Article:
How do I do...
Z x Z/<(1,2)> isomorphic to Z
and
Z x Z x Z/<(1,1,1)> isomorphic to Z x Z
Thanks.
What have you done my friend? Without any context, I'm not sure how you would even want to proceed by this? The obvious thing to do, for the first example you want a mapping $\displaystyle \mathbb{Z}^2\to\mathbb{Z}$ whose kernel is $\displaystyle a(1,2)$. How about something like $\displaystyle (1,0)\mapsto 2$, and $\displaystyle (0,1)\mapsto -1$. Then, $\displaystyle (a,b)\mapsto 2a-b$ which....
Clearly you are going to want to construct an epimorphism $\displaystyle \mathbb{Z}^2\twoheadrightarrow\mathbb{Z}$ with $\displaystyle \ker=\langle(1,2)$ and then apply the FIT. Now, since $\displaystyle \mathbb{Z}^2$ has basis $\displaystyle \{(1,0),(0,1)\}$ (i.e. it's free) you need only specify what you want your homomorphism to do to those guys, and then just extend by linearity. Now, how could you define a map on them, so that your kernel is what you want?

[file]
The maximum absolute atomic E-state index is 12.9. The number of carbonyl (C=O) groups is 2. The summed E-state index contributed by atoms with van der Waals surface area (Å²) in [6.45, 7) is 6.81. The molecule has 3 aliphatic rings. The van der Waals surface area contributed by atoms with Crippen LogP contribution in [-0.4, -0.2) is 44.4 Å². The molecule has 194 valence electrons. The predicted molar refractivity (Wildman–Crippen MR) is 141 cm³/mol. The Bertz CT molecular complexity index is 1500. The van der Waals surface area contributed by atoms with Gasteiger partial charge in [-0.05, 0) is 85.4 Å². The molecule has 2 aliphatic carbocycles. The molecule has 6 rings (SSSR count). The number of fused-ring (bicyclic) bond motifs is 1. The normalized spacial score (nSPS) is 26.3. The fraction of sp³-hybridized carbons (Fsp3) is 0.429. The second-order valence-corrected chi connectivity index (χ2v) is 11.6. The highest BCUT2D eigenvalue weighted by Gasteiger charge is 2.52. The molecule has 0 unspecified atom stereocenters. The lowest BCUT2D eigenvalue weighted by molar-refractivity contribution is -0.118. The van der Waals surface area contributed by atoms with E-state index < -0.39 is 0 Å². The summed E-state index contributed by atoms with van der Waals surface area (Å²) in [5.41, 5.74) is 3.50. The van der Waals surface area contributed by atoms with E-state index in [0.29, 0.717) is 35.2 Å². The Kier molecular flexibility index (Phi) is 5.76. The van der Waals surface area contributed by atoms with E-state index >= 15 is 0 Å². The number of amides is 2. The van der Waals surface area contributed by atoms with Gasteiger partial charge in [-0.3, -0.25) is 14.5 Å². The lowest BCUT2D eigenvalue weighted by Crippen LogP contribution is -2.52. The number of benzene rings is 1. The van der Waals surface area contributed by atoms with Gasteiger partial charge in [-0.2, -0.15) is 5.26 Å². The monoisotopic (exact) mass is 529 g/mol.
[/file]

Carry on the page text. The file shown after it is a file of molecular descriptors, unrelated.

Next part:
I have f(a,b)=2a-b for the first showed it's a homomorphism, showed the kern f = <(1,2)>, just need the onto.
Similarly, for the other one I have f(a,b,c)=(a-c,b-c), showed it's a homomorphism, kern f = <(1,1,1)>, just need the onto.
I just need help with onto.
pick a k in Z. now we need to find a pair of integers (a,b) such that f(a,b) = 2a-b = k. there could be a LOT of pairs with this property, we only need to find ONE. so let's make it easy on ourselves, and see if we can find a pair of the form (0,b) such that f(0,b) = - b = k.
well, it appears that b = -k, will do the trick. so
(we could have decided to let (a,b) = (a,k) (that is, choose b = k). then, f(a,k) = 2a - k = k implies that 2a = 2k, and we could choose a = k. and sure enough f(2k,k) = 2k-k = k. there's literally infinite ways we could have gone about them, and all are equally good. the trick is to pick "some" value for either a, or b, and then find out how we have to choose "the other part of the pair". for example, suppose we choose a = m. then f(a,b) = 2m - b. if 2m - b = k, then b has to be 2m - k. and sure enough, f(m,2m-k) = 2m - (2m - k) = 2m - 2m + k = k. see how that works?).
a similar logic applies to the second problem. we want to pick a,b,c so that a-c = k, b-c = m, for any arbitrary pair (k,m). one possible choice is (k,m,0). do you see the similarity here with solving a system of linear equations?